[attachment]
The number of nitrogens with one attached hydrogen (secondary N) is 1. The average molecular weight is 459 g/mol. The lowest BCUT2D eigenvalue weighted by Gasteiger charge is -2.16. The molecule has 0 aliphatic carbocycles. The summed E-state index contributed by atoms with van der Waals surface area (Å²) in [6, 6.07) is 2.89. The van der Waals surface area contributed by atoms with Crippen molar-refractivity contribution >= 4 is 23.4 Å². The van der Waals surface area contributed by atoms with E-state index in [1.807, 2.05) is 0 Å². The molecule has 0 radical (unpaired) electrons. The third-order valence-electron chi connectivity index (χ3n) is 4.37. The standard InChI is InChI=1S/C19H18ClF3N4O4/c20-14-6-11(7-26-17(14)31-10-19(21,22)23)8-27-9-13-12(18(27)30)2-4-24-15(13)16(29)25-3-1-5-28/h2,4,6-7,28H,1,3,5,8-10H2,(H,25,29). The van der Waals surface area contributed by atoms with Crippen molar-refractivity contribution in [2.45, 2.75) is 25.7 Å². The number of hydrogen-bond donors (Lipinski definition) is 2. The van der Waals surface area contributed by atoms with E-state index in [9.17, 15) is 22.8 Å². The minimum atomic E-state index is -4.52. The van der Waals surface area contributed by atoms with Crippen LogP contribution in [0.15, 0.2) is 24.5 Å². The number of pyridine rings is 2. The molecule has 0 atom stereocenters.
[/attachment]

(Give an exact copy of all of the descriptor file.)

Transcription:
The number of nitrogens with one attached hydrogen (secondary N) is 1. The average molecular weight is 459 g/mol. The lowest BCUT2D eigenvalue weighted by Gasteiger charge is -2.16. The molecule has 0 aliphatic carbocycles. The summed E-state index contributed by atoms with van der Waals surface area (Å²) in [6, 6.07) is 2.89. The van der Waals surface area contributed by atoms with Crippen molar-refractivity contribution >= 4 is 23.4 Å². The van der Waals surface area contributed by atoms with E-state index in [1.807, 2.05) is 0 Å². The molecule has 0 radical (unpaired) electrons. The third-order valence-electron chi connectivity index (χ3n) is 4.37. The standard InChI is InChI=1S/C19H18ClF3N4O4/c20-14-6-11(7-26-17(14)31-10-19(21,22)23)8-27-9-13-12(18(27)30)2-4-24-15(13)16(29)25-3-1-5-28/h2,4,6-7,28H,1,3,5,8-10H2,(H,25,29). The van der Waals surface area contributed by atoms with Crippen molar-refractivity contribution in [2.45, 2.75) is 25.7 Å². The number of hydrogen-bond donors (Lipinski definition) is 2. The van der Waals surface area contributed by atoms with E-state index in [9.17, 15) is 22.8 Å². The minimum atomic E-state index is -4.52. The van der Waals surface area contributed by atoms with Crippen LogP contribution in [0.15, 0.2) is 24.5 Å². The number of pyridine rings is 2. The molecule has 0 atom stereocenters.